2) SD-RAM, which was still sufficient to power the Morgan Duron, severely limits the new Durons’ power. The results dipped overall by a whopping 10% – meaning a total speed difference of 15-25% to a similar AthlonXP system. That hurts – on the other hand an AthlonXPs’ score would also dip in the same manner with SD-RAM. But the Duron system still manages to put out quite playable framerates with UT2003 even with the puny GF4MX440.
- 2001 3Dmark: 10609 vs. 9270; Difference: 1340 Points. Duron gets 87% of the Athlon XP’s speed
- 2000 3Dmark: 12172 vs. 8947; Difference: A measly 73 % of what the Athlon achieved with DDR-RAM
- UT2003Demo Fly: 130.7 vs. 116.73; Difference: 89% of the XP’s speed
- UT2003Demo Bot: 50.2 vs. 38.7; Difference: 77% of the XP’s speed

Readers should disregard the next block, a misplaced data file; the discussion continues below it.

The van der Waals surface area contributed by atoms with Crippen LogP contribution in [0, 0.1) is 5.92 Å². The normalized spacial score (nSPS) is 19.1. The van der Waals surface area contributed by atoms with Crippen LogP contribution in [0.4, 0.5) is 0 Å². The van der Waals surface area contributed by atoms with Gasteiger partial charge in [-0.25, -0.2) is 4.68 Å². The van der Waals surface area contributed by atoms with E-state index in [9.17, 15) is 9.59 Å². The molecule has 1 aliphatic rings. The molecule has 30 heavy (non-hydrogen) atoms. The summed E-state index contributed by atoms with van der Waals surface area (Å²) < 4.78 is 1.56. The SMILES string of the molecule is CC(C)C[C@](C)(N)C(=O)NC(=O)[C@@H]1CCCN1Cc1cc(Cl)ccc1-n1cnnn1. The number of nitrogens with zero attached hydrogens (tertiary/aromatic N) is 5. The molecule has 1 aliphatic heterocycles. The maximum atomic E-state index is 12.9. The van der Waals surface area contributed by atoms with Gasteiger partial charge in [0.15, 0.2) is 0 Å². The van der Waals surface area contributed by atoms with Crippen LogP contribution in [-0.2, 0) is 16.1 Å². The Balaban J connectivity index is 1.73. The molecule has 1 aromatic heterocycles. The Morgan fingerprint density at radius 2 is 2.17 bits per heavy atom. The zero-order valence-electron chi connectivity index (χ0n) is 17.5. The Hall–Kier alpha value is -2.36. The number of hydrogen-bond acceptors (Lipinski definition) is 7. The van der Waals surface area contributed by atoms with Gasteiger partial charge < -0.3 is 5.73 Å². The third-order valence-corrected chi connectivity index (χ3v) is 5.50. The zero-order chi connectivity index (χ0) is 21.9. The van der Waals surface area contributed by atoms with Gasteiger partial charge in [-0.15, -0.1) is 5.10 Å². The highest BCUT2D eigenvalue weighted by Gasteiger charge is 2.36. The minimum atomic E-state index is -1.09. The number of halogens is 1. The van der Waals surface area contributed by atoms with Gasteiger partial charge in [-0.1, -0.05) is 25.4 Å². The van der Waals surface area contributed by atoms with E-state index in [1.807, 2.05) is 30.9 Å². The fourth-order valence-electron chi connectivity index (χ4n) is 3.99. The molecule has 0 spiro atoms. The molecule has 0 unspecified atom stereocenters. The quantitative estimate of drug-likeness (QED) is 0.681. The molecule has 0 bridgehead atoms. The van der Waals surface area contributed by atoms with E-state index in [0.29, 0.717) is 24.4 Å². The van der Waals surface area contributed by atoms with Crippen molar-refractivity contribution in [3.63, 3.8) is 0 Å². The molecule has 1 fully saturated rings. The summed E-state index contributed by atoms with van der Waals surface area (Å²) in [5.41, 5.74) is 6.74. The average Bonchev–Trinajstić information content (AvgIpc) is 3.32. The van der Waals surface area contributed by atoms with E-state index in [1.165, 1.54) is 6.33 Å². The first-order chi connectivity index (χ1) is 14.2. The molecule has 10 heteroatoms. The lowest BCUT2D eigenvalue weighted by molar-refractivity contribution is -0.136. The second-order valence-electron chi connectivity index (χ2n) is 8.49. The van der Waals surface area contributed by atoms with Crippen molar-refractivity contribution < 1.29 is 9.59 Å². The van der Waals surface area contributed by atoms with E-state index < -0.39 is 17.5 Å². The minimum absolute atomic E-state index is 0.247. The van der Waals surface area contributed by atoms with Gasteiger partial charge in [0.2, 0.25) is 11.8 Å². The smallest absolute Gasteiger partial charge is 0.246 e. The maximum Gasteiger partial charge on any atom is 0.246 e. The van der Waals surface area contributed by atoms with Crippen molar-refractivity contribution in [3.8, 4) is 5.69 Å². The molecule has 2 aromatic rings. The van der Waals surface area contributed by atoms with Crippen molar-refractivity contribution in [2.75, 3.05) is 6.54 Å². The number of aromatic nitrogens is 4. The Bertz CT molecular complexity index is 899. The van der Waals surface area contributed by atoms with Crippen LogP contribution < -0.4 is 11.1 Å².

3) With a GF4MX, both systems are terribly limited by the weak VGA card. Benchmarking the Duron against an AthlonXP or a Barton with such a card is, IMHO, futile –
others may think differently though.
4) The Duron has a big problem using SD-RAM with 3DMark2000 – though I repeated the tests twice as often as with the other setups, the result was remarkably low. :/
5) Please note: All benchmarks were done using my “everyday” configuration on the machines – the results could be higher if I used a specialized “benchmark setup” – but this was not the goal of this comparison, since I was looking for typical day-by-day differences in the machines.
6) The K7S5A with the Duron Applebred reaches the max the mainboard is capable of – but for a new K7S5A, you pay about 40 Euros*, maybe 40 for a Duron 1400 and maybe 10 for a cheap cooler. The remaining 10 Euros* could be invested in a crate of beer – and with 100 Euros* total (given a similar VGA card, and even when using SD-RAM still) you can achieve a pretty decent system that should last you at least until next summer, when the Athlon 64 finally gets interesting.
You can contact me if you have questions about this article.
Stephan Höneise – Germany
*One Euro = ~ US $1.17